Like Secret, Google+ launched as an effort to make people feel more comfortable in sharing more privately. Its idea was to ask users to build lists (called Circles) of friends and acquaintances, and choose which lists to share with each time they posted. "The problem is that it doesn’t work that way," Byttow says. "Social circles and social norms are ever-expanding, changing, moving around. It’s very fluid." To make the average person truly comfortable sharing more private thoughts, you had to let them do so without letting the post follow them around forever.
'Anonymish' apps are gaining momentum
It’s a realization that has been gathering momentum in Silicon Valley since the surprise success of Snapchat, which popularized the idea of sending picture and video messages that self-destruct after a few seconds. Fast-growing Whisper, which drew inspiration from the old PostSecret website, created an app where anyone could post a confession anonymously and interact with the person who posted it; the company raised $21 million last year, and users reportedly spend 30 minutes per day using it. Whisper, like Secret, has proven surprisingly addictive: it’s especially popular with teenagers, which helps explain why its feed is so earnest. "I have always wanted to date a girl who thinks badly of herself to show her that she’s perfect," goes one popular recent Whisper. "I got kicked out of Barnes & Noble for putting all the Bibles in the fictional section," goes another.
The fact that Secret posts come from your friends lends it the immediacy of Snapchat while preserving the anonymity that has made Whisper successful. But it only turned out that way after Byttow’s original idea — one-to-one messaging — proved too limited.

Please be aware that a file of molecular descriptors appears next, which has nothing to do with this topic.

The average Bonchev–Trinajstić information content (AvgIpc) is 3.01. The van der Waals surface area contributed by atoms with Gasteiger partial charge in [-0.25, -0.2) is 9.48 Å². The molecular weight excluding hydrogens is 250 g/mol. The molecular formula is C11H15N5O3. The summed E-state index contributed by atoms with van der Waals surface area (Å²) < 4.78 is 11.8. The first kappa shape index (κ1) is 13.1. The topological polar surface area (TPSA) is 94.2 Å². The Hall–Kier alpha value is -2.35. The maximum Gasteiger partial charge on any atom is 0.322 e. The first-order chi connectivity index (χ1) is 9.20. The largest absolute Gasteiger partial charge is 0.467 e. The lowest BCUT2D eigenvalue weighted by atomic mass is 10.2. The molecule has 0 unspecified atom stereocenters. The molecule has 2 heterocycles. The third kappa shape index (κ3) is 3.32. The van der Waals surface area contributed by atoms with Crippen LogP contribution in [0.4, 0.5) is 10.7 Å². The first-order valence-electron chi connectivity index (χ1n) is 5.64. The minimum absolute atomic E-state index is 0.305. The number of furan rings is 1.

Byttow and Bader began working in earnest on the app in August 2013, just after Bader left Google. The original version limited users to sending anonymous, self-destructing messages via text message and email. But beta testers found few occasions to send those messages, and the founders were determined to create an app that people would open every day. One day while walking through San Francisco’s South Park neighborhood, Bader and Byttow hit upon the idea of letting users broadcast their secrets to all of their friends. The app would use your contacts to match you with other people you had shared your phone number with, sparing you from having to add friends. "It kind of clicked," Bader says.
On November 15th, the founders looked at data from the new app they had given their friends and found that they were opening it every day, spending far more time browsing secrets than they had sending messages. "There was a clear difference," Bader says. They polished the new app over the holidays, and put it in the App Store on January 30th. In the days that followed, it reached as high as no. 2 in the social networking category, all without ever being featured by Apple.
Content is king, as the saying goes, and the content on Secret is more compelling than most. It’s hypnotic in the way Facebook once was, before it became crowded with advertising and posts from distant acquaintances. Browsing through the feed each day, I’ve seen credible rumors’ about tech founders’ infidelity and workplace behavior. I’ve seen paeans to marijuana and cocaine that would be unimaginable on any other social network. I’ve seen patently false rumors of impending company acquisitions, and oddly sweet mash notes to anonymous friends and lovers. Over the weekend an unknown friend confessed to having oral sex in a bar that I go to sometimes, and immediately I drew up a list of suspects in my mind. I narrowed the list to two, and texted one of them. "It’s true one of us posted the secret, but no blow jobs were actually had," came the reply. I didn’t know whether to believe him or the original secret.